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On Site: Vons Unveils Remodeled Store In Corona, California

Vons, Corona, California

The Shelby Report’s Bob Reeves, VP-West, attended the Aug. 21 grand reopening of the Vons store at 369 Magnolia Avenue in Corona, California, following an extensive remodel.

Every department in the store, which first opened about 20 years ago, was included in the refresh, according to Store Manager Robert Pfeffer, who spoke with Reeves on reopening day for store #2596.

“Every department in the store got touched, something different got added to it,” he said.

Vons, Corona, Calif.
Store Manager Robert Pfeffer

Noting this was the second remodel in the store’s history, Pfeffer added, “It was time to update it with what the customers want and need.”

The store has new, more luminous LED lighting as well as many updated cases. The checkstands were refurbished to complement the POS systems that already were fairly new, he said.

Close attention also was paid to the store’s “shoppability” as company executives were planning the refresh.

One result is the new butcher block offering fresh-cut meat. The meat is “presented so the customer can see what they’re getting, and the meat department staff can package up whichever piece you pick out,” said Pfeffer, a 33-year Vons veteran who has been at the Magnolia Avenue store for nine months. “We also have a gorgeous brand new seafood department. Before, it was kind of self-serve. Now we have somebody behind there, and you can say, ‘I want this lobster, this shrimp,’ and they’ll get it for you.”

The store now carries shellfish, poke and shrimp skewers. “A lot more variety for the customer,” Pfeffer said.

In the service deli, “we added an extra hot food section,” Pfeffer said. “Vons is really known for its chicken and fried chicken. We added an extra case so we can do hot wings and chicken tenders and hot chicken tenders and habanero wings, which is a pork chop on a stick. It’s delicious. And we’ve been able to expand our variety of hot foods for the customer. The mom or family can get their hot meal already made here. Pick it up, it’s hot and they can go home and eat.”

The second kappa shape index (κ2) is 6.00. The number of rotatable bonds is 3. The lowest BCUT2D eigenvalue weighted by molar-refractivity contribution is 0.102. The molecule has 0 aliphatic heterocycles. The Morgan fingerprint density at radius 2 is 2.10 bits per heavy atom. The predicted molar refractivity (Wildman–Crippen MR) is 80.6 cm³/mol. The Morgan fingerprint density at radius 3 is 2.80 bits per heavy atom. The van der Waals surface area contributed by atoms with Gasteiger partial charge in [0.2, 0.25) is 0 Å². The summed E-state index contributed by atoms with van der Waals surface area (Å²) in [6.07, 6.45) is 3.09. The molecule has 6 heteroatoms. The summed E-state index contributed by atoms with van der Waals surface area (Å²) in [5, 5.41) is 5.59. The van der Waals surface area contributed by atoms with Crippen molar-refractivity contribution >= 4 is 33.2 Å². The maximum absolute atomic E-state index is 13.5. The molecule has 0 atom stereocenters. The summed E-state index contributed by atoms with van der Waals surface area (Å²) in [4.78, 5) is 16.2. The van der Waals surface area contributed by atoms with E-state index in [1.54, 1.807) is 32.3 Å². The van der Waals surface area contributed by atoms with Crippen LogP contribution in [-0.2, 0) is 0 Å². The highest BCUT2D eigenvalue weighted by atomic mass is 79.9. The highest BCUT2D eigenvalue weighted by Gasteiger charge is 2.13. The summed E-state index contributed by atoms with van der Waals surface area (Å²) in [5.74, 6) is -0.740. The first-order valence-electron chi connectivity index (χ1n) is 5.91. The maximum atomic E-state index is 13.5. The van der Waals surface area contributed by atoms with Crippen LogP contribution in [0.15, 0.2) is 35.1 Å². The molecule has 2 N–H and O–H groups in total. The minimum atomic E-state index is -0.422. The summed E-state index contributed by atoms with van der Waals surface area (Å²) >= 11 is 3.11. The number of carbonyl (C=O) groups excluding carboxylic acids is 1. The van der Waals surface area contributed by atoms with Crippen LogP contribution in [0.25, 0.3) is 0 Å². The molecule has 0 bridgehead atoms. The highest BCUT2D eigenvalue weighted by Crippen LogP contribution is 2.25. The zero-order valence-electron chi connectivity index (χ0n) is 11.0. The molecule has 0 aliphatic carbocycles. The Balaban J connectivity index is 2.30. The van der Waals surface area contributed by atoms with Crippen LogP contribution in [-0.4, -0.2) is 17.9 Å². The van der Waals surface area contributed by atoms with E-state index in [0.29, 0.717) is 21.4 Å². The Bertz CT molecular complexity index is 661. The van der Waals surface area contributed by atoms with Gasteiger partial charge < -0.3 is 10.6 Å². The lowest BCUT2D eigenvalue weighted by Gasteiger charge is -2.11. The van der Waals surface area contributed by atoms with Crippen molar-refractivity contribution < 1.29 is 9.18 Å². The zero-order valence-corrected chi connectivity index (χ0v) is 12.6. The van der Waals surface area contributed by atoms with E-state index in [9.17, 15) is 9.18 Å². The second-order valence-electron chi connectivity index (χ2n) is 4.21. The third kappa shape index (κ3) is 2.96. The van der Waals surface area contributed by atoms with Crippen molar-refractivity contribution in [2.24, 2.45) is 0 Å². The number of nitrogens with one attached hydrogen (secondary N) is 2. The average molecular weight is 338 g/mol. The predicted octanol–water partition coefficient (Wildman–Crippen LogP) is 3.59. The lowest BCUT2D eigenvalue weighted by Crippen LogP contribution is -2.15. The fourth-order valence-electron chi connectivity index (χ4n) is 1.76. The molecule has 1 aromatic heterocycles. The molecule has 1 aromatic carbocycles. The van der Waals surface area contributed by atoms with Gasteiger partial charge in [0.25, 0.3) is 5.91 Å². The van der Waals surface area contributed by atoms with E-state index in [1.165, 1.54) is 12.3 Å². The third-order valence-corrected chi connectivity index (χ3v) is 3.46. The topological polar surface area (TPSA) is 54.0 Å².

The bakery was moved up toward the front of the store so that it now can be seen from the front doors. The bakery products previously were split into separate areas; now they’re “all to one side of the aisle, so it looks like it got a lot bigger” although the actual square footage is about the same. New cases were part of the bakery makeover.

The store also has two “power alleys” that feature “hot items that are on sale for the week, which makes it easy for the customer to find them.” The alleys also are ideal for themed displays for summer, the holidays, etc.

Pfeffer said thought also was given to merchandising related items together to save shoppers having to “go from aisle one to aisle seven” to get their picnic plates and paper towels, for instance. “Now everything is closer together so it’s easier for them to shop and get what they need.”

In the liquor department, the store was able to increase its variety in about the same footprint as before by offering a selection of smaller bottles.

Pfeffer said, “It’s been a great hit with the customers because some of the older clientele and people who are going to a party or something, they don’t want a big bottle because they’re going to waste half of it.”

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Lorrie Griffith

An observer of the grocery industry since 1988. Away from her editor job, she's a wife and mother of two grown sons and thinks cooking is (usually) relaxing.

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